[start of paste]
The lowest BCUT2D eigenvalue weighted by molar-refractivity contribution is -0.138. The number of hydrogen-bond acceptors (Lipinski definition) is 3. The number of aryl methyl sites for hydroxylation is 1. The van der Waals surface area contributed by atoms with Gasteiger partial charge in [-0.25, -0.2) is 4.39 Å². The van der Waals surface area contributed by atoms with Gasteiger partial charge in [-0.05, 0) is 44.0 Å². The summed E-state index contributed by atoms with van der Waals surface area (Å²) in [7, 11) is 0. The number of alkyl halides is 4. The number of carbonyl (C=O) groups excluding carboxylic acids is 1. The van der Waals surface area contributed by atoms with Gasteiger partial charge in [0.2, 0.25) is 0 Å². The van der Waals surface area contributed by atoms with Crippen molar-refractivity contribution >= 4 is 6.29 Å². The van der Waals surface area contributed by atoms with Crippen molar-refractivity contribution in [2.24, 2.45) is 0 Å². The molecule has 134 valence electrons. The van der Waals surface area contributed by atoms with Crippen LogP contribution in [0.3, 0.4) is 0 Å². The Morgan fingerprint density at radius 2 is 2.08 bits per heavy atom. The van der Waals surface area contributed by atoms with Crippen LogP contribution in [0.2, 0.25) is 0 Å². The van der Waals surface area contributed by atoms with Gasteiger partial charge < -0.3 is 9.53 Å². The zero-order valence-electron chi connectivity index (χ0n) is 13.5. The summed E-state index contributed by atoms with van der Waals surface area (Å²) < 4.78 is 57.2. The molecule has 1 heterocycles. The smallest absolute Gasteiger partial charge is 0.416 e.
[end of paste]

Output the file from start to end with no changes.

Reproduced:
The lowest BCUT2D eigenvalue weighted by molar-refractivity contribution is -0.138. The number of hydrogen-bond acceptors (Lipinski definition) is 3. The number of aryl methyl sites for hydroxylation is 1. The van der Waals surface area contributed by atoms with Gasteiger partial charge in [-0.25, -0.2) is 4.39 Å². The van der Waals surface area contributed by atoms with Gasteiger partial charge in [-0.05, 0) is 44.0 Å². The summed E-state index contributed by atoms with van der Waals surface area (Å²) in [7, 11) is 0. The number of alkyl halides is 4. The number of carbonyl (C=O) groups excluding carboxylic acids is 1. The van der Waals surface area contributed by atoms with Gasteiger partial charge in [0.2, 0.25) is 0 Å². The van der Waals surface area contributed by atoms with Crippen molar-refractivity contribution >= 4 is 6.29 Å². The van der Waals surface area contributed by atoms with Crippen molar-refractivity contribution in [2.24, 2.45) is 0 Å². The molecule has 134 valence electrons. The van der Waals surface area contributed by atoms with Crippen LogP contribution in [0.3, 0.4) is 0 Å². The Morgan fingerprint density at radius 2 is 2.08 bits per heavy atom. The van der Waals surface area contributed by atoms with Crippen LogP contribution in [0.2, 0.25) is 0 Å². The van der Waals surface area contributed by atoms with Gasteiger partial charge < -0.3 is 9.53 Å². The zero-order valence-electron chi connectivity index (χ0n) is 13.5. The summed E-state index contributed by atoms with van der Waals surface area (Å²) < 4.78 is 57.2. The molecule has 1 heterocycles. The smallest absolute Gasteiger partial charge is 0.416 e.